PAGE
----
NIMHD Fellows’ Influence Extends to NIH’s 2024 Postbac Poster Day and Beyond

NIMHD’s 2024 postbacs stand with their mentors on a staircase
NIMHD postbac fellows with their mentors and supporters at the 2024 NIH Postbac Poster Day. Left to right: First row - Kelvin Choi, Ayesha Azeem, Faustine Williams, Manoj Kambara, Bambi Jewett; Second row - Vincent Lam, Kristen Moseley; Third row - Leonardo Mariño-Ramírez, Maryam Elhabashy, Breanna Rogers; Fourth row - Paula Strassle, Yangyang Deng, Kosuke Tamura, Allana T. Forde; Fifth row - Jinani Jayasekera, Mohammad Moniruzzaman, David Adzrago; Sixth row - Sherine El-Toukhy, Ruth Hailemeskel; Seventh row - Katie Wojcik, Melanie Sona; Eighth row - Oliver Wilson, Sydney Barlow; Ninth row - Erin Liedtke, Anthony (AJ) Johnson

Hundreds of postbac fellows recently filled the Natcher Conference Center for NIH’s 2024 Postbac Poster Day. Among them were 11 NIMHD early-career researchers already advancing understanding of minority health and health disparities research.

The annual symposium gives first- and second-year postbac fellows an opportunity to showcase the health disparities research they’ve been working on, along with their NIMHD mentors and research teams, to the broader NIH community. In 75-minute blocks, the fellows succinctly summarize their research findings and report their objectives, methods, results, and conclusions to groups of visiting colleagues and science enthusiasts.

“As always, I am very impressed by the research presented by our postbaccalaureate fellows on Postbac Poster Day,” Dr. Kelvin Choi, NIMHD acting scientific director, said. “The fellows did a fantastic job. Their presentations are a testament to their dedication to reducing health disparities in our country through research, the successful mentorship they have received from our intramural investigators, and NIMHD’s unwavering commitment to the next generation of health disparities researchers.”

The fellows were judged on their posters and presentation skills by a panel of graduate students, postdocs, staff scientists, and clinicians who served as judges.

In this article, we highlight the research of three NIMHD postbac fellows. All NIMHD postbacs, their poster titles, and mentors are listed below.

Tobacco Product Use More Common in Biracial and Multiracial Than Monoracial Asian Adults

Ayesha standing in front of her poster wearing black pants and a white top pointing to a chart she is explaining to a judge who is looking at the chart
At NIH’s 2024 Postbac Poster Day, NIMHD postbac fellow Ayesha Azeem (right) summarizes her research about tobacco product use among multiracial Asian populations with judge Tryston Metz.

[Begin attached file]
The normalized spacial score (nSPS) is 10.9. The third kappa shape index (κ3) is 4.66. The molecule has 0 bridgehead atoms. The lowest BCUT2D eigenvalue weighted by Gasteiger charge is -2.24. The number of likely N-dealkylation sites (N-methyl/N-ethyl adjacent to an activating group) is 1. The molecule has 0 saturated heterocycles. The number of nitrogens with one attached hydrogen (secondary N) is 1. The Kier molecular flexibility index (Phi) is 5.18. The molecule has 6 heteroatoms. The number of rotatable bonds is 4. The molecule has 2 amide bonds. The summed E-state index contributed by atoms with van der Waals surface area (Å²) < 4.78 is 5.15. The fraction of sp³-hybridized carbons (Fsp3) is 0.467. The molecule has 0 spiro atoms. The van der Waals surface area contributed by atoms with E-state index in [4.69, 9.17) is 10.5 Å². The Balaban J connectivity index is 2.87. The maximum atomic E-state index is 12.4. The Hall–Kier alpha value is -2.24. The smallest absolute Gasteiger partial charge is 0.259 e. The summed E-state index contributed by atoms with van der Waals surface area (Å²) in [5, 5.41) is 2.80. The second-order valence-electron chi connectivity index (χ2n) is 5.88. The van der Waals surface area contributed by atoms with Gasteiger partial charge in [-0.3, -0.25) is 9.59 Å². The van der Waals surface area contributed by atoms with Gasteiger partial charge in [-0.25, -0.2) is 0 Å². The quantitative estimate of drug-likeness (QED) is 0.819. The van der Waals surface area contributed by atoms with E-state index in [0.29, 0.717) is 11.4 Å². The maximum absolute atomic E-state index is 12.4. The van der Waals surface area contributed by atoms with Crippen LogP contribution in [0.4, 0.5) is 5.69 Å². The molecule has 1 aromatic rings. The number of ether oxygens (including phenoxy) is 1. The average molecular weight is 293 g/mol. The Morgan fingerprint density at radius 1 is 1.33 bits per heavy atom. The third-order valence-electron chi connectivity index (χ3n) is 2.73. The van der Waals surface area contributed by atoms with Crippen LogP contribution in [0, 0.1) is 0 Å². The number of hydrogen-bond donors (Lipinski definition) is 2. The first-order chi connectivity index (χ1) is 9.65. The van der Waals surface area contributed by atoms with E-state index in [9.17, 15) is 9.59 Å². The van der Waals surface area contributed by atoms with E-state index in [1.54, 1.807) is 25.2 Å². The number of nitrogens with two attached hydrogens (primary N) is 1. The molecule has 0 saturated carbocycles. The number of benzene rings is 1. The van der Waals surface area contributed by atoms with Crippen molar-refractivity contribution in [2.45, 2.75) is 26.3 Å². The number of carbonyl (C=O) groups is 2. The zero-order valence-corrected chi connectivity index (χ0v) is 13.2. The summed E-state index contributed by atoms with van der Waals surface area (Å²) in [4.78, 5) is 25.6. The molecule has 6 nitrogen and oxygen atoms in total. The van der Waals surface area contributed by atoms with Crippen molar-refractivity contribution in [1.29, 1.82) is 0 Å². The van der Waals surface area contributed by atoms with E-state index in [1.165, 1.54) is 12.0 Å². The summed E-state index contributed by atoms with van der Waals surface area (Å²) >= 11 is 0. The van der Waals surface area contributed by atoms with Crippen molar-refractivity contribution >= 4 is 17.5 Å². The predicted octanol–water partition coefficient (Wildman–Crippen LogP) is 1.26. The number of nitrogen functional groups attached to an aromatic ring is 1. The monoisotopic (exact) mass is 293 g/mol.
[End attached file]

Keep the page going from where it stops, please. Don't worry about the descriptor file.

NIMHD Fellow Ayesha Azeem (Stony Brook University, ′23) worked with Choi in his Tobacco Related Disparities and Control lab and is the first to study tobacco product use among multiracial Asian populations in the United States.

“How cigarette smoking and e-cigarette use vary among people who identify as monoracial, biracial, and multiracial Asians has never been studied in the United States.,” Azeem said. “Most tobacco research focuses on Black Americans, and as the United States becomes more diverse, it’s important to study how use patterns differ.”

Particularly interested in tobacco product use among Asian adults who tend to smoke less often than other racial and ethnic groups, Azeem analyzed data from the 2003 to 2019 Tobacco Use Supplement to the Current Population Survey that tracks tobacco product use in the United States. After categorizing Asian Americans into three groups: monoracial (non-Hispanic Asian only), biracial (Asian and one other racial group), and multiracial (Asian and two other races) she discovered more cigarette use across all groups compared to e-cigarette use.

Cigarette and e-cigarette use was more prevalent among Asian individuals identifying as biracial (13.9% and 2.9%, respectively) and multiracial (15.5% and 4.4%, respectively) compared to monoracial (7.5% and 0.9%, respectively). Azeem also found that these differences persist even after accounting for age, income, education, and nativity (i.e., U.S.-born or naturalized citizen vs. non-U.S. citizen), suggesting that other factors are at play.

“A large portion of Asians in the United States are immigrants, and smoking is less common in their home communities as it is here,” Azeem explained. “I’m hoping my research can provide the necessary information to develop cessation interventions for vulnerable populations in need.”

Azeem will return to Stony Brook University (SBU) this fall for medical school, where she will focus on women’s health and community health. She earned a bachelor's degree in psychology at SBU in 2023.

Community Solidarity May Alleviate Depression in Disinvested Neighborhoods

Breanna standing in front of her poster wearing pink pantsuit pointing to a chart she is explaining to Faustine who is looking at the chart
NIMHD postbac fellow Breanna Rogers (left) explains her research on the mental health benefits of community solidarity in disinvested neighborhoods to NIMHD researcher Faustine Williams at NIH's 2024 Postbac Poster Day.

According to NIMHD fellow Breanna Rogers’ (UNC-Greensboro, ′23) research, people with lower incomes could benefit from community solidarity, which may buffer the severity of depression.

“About 18.5% of American adults have a depression diagnosis, and 16% live below the federal poverty line,” Rogers said. “Not everyone has access to the mental health care they need.”

Describing her research as an interdisciplinary blend of clinical psychology, community psychology, sociology, and public health, Rogers and her team working in Dr. Kosuke Tamura’s Socio-Spatial Determinants of Health lab analyzed data on income, perceived neighborhood social cohesion (as community solidarity), and depression from the Midlife in the United States 3 study to examine whether social cohesion in a person’s community could buffer severity of depression.